EconPapers    
Economics at your fingertips  
 

Insuring Consumption Using Income-Linked Assets

Andreas Fuster () and Paul Willen

No 15829, NBER Working Papers from National Bureau of Economic Research, Inc

Abstract: Shiller (2003) and others have argued for the creation of financial instruments that allow individuals to insure risks associated with their lifetime labor income. In this paper, we argue that while the purpose of such assets is to smooth consumption across states of nature, one must also consider the assets' effects on households' ability to smooth consumption over time. We show that consumers in a realistically calibrated life-cycle model would generally prefer income-linked loans (with a rate positively correlated with income shocks) to an income-hedging instrument (a limited liability asset whose returns correlate negatively with income shocks) even though the assets offer identical opportunities to smooth consumption across states. While for some parameterizations of our model the welfare gains from the presence of income-linked assets can be substantial (above 1% of certainty-equivalent consumption), the assets we consider can only mitigate a relatively small part of the welfare costs of labor income risk over the life cycle.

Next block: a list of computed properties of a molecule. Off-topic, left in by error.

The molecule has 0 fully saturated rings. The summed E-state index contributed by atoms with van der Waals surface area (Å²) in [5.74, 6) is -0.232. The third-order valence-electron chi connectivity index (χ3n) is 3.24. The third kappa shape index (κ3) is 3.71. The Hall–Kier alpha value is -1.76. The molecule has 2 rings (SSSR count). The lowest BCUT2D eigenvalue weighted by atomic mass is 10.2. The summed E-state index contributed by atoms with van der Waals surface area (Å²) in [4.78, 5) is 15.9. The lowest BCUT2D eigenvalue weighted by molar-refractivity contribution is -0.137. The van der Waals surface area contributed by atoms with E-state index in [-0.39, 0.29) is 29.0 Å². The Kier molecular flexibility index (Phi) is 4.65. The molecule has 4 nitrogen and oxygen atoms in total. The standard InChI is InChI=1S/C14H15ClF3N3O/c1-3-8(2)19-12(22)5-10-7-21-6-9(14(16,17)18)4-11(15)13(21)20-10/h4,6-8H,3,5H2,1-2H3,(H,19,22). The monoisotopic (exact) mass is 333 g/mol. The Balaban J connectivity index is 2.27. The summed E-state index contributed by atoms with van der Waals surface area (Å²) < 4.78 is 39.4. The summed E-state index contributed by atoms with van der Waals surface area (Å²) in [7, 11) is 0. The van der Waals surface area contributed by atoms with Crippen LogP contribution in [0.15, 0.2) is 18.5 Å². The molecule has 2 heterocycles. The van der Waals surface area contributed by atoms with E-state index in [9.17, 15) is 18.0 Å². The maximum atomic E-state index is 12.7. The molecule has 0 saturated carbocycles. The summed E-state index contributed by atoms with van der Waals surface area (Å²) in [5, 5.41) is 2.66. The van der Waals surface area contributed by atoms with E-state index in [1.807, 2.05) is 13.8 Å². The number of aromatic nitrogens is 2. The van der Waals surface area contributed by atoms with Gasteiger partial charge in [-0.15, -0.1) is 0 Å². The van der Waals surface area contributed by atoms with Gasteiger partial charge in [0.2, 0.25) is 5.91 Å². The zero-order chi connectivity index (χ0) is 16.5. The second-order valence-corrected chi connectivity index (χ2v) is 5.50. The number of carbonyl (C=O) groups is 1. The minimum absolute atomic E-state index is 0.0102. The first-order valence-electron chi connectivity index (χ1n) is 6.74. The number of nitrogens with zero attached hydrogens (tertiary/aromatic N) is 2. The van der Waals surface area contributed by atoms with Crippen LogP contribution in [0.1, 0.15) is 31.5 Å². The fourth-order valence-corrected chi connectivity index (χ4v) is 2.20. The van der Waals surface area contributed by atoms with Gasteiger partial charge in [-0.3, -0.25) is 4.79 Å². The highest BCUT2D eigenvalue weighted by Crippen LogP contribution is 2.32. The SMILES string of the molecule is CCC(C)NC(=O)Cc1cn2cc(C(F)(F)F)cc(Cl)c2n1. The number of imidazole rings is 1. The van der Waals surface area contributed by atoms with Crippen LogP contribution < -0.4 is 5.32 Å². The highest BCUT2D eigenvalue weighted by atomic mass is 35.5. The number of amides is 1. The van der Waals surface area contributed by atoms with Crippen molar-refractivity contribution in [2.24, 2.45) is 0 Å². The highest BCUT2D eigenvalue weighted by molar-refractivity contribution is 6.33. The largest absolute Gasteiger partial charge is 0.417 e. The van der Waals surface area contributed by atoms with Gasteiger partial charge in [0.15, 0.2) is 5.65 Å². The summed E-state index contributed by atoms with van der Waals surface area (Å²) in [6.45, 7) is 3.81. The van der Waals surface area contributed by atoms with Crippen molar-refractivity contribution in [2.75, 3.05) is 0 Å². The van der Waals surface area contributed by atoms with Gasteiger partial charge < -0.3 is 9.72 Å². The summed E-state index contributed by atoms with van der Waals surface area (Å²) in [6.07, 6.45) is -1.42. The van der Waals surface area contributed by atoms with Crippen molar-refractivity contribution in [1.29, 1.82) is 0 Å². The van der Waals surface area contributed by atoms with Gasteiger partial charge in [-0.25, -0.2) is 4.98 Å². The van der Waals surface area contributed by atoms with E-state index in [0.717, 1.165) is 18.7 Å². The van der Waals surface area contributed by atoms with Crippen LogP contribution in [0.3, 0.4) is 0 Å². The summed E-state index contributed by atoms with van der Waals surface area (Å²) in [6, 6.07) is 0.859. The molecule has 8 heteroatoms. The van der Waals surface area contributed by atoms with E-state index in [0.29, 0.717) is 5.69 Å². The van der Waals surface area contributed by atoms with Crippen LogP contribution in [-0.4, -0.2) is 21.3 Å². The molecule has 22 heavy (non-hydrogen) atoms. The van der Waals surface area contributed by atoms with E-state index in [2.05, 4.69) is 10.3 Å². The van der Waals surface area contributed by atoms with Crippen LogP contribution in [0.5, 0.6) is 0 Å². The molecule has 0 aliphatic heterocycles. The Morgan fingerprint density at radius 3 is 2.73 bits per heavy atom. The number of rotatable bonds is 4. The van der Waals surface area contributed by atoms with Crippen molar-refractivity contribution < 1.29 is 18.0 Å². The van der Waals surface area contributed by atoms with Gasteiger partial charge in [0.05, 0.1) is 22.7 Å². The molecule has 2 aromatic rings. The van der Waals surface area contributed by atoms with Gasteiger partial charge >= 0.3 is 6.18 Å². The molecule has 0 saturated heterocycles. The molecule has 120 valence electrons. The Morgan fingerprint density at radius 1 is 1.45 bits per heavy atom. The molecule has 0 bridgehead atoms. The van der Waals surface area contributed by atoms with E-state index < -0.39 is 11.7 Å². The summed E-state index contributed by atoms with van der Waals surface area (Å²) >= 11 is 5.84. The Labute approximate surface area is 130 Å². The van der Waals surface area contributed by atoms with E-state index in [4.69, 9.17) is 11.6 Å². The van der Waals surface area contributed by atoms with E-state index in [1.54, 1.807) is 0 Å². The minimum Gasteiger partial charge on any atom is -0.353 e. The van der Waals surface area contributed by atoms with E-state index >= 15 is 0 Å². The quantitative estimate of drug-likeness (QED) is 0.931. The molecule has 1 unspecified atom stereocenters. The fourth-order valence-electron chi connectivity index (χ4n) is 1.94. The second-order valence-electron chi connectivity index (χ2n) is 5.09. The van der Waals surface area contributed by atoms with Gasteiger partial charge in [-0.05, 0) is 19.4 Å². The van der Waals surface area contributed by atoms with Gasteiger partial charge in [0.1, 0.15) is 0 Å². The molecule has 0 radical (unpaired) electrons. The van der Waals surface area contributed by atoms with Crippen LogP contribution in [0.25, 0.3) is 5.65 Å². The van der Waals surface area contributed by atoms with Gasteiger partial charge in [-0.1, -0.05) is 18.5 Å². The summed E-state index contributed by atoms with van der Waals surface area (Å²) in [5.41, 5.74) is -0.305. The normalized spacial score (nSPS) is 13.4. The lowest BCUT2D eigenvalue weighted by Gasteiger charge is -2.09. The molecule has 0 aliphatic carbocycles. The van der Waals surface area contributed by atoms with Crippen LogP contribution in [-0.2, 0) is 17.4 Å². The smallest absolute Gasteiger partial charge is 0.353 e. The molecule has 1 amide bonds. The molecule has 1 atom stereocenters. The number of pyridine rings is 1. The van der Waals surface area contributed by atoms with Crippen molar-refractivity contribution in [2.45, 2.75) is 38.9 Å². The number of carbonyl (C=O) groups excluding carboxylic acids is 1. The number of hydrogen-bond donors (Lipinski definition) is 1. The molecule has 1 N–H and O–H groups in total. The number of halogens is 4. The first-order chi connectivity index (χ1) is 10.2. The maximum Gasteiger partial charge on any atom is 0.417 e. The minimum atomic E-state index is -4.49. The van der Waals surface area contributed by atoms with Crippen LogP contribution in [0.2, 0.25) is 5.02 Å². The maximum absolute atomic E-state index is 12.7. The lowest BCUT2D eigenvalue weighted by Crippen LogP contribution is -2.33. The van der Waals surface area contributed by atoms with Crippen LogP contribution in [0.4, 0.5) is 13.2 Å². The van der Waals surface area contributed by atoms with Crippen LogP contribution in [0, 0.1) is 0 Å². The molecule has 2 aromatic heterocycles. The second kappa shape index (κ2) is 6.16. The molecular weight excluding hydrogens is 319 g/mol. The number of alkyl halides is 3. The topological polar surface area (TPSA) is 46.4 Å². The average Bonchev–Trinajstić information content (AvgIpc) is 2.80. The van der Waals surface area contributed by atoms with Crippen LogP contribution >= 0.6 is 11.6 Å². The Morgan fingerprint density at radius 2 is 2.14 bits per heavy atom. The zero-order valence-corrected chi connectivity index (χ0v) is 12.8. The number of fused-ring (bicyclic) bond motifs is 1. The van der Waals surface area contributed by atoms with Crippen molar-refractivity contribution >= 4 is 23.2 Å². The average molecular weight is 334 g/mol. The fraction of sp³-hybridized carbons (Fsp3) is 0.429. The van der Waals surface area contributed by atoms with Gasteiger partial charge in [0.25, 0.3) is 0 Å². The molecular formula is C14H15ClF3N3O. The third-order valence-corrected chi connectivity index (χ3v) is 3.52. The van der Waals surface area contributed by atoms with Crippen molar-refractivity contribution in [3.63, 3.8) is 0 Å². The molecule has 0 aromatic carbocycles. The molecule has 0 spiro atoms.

JEL-codes: D91 E21 G11 (search for similar items in EconPapers)
Date: 2010-03
Note: EFG
References: View references in EconPapers View complete reference list from CitEc
Citations: View citations in EconPapers (2) Track citations by RSS feed

Published as Andreas Fuster & Paul S. Willen, 2011. "Insuring Consumption Using Income-Linked Assets," Review of Finance, European Finance Association, vol. 15(4), pages 835-873.

Downloads: (external link)
http://www.nber.org/papers/w15829.pdf (application/pdf)

Related works:
Journal Article: Insuring Consumption Using Income-Linked Assets (2011) Downloads
Working Paper: Insuring consumption using income-linked assets (2010) Downloads
This item may be available elsewhere in EconPapers: Search for items with the same title.

Export reference: BibTeX RIS (EndNote, ProCite, RefMan) HTML/Text

Persistent link: https://EconPapers.repec.org/RePEc:nbr:nberwo:15829

Ordering information: This working paper can be ordered from
http://www.nber.org/papers/w15829

Access Statistics for this paper

More papers in NBER Working Papers from National Bureau of Economic Research, Inc National Bureau of Economic Research, 1050 Massachusetts Avenue Cambridge, MA 02138, U.S.A.. Contact information at EDIRC.
Bibliographic data for series maintained by ().

 
Page updated 2020-07-10
Handle: RePEc:nbr:nberwo:15829